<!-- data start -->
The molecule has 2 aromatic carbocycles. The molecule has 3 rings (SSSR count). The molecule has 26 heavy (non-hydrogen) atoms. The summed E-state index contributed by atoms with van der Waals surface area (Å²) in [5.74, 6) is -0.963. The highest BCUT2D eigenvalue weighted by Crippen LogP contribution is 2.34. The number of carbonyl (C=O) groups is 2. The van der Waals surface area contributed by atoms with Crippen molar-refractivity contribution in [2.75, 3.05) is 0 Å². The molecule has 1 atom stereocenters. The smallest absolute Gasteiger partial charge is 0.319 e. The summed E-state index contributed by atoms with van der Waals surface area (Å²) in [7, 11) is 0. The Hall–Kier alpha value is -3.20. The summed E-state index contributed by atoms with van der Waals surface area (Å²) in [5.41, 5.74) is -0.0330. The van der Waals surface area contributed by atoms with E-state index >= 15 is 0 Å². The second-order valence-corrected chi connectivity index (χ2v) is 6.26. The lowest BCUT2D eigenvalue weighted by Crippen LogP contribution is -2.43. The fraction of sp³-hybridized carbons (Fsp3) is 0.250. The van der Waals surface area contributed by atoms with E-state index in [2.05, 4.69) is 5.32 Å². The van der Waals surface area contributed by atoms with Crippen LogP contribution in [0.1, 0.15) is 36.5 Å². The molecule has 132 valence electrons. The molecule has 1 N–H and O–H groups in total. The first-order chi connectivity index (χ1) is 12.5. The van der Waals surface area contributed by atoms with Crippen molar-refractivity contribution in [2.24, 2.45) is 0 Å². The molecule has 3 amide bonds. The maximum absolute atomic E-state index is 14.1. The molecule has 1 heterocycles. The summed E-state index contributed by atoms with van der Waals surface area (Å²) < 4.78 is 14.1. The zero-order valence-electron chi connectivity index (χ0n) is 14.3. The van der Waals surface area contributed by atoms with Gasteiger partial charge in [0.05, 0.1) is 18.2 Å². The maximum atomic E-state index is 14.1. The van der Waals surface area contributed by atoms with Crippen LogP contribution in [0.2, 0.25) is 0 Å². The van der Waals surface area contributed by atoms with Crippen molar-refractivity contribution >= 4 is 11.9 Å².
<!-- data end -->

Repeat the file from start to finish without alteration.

The molecule has 2 aromatic carbocycles. The molecule has 3 rings (SSSR count). The molecule has 26 heavy (non-hydrogen) atoms. The summed E-state index contributed by atoms with van der Waals surface area (Å²) in [5.74, 6) is -0.963. The highest BCUT2D eigenvalue weighted by Crippen LogP contribution is 2.34. The number of carbonyl (C=O) groups is 2. The van der Waals surface area contributed by atoms with Crippen molar-refractivity contribution in [2.75, 3.05) is 0 Å². The molecule has 1 atom stereocenters. The smallest absolute Gasteiger partial charge is 0.319 e. The summed E-state index contributed by atoms with van der Waals surface area (Å²) in [7, 11) is 0. The Hall–Kier alpha value is -3.20. The summed E-state index contributed by atoms with van der Waals surface area (Å²) in [5.41, 5.74) is -0.0330. The van der Waals surface area contributed by atoms with E-state index >= 15 is 0 Å². The second-order valence-corrected chi connectivity index (χ2v) is 6.26. The lowest BCUT2D eigenvalue weighted by Crippen LogP contribution is -2.43. The fraction of sp³-hybridized carbons (Fsp3) is 0.250. The van der Waals surface area contributed by atoms with E-state index in [2.05, 4.69) is 5.32 Å². The van der Waals surface area contributed by atoms with Crippen LogP contribution in [0.1, 0.15) is 36.5 Å². The molecule has 132 valence electrons. The molecule has 1 N–H and O–H groups in total. The first-order chi connectivity index (χ1) is 12.5. The van der Waals surface area contributed by atoms with Crippen molar-refractivity contribution in [2.24, 2.45) is 0 Å². The molecule has 3 amide bonds. The maximum absolute atomic E-state index is 14.1. The molecule has 1 heterocycles. The summed E-state index contributed by atoms with van der Waals surface area (Å²) < 4.78 is 14.1. The zero-order valence-electron chi connectivity index (χ0n) is 14.3. The van der Waals surface area contributed by atoms with Gasteiger partial charge in [0.05, 0.1) is 18.2 Å². The maximum atomic E-state index is 14.1. The van der Waals surface area contributed by atoms with Crippen LogP contribution in [0.2, 0.25) is 0 Å². The van der Waals surface area contributed by atoms with Crippen molar-refractivity contribution >= 4 is 11.9 Å².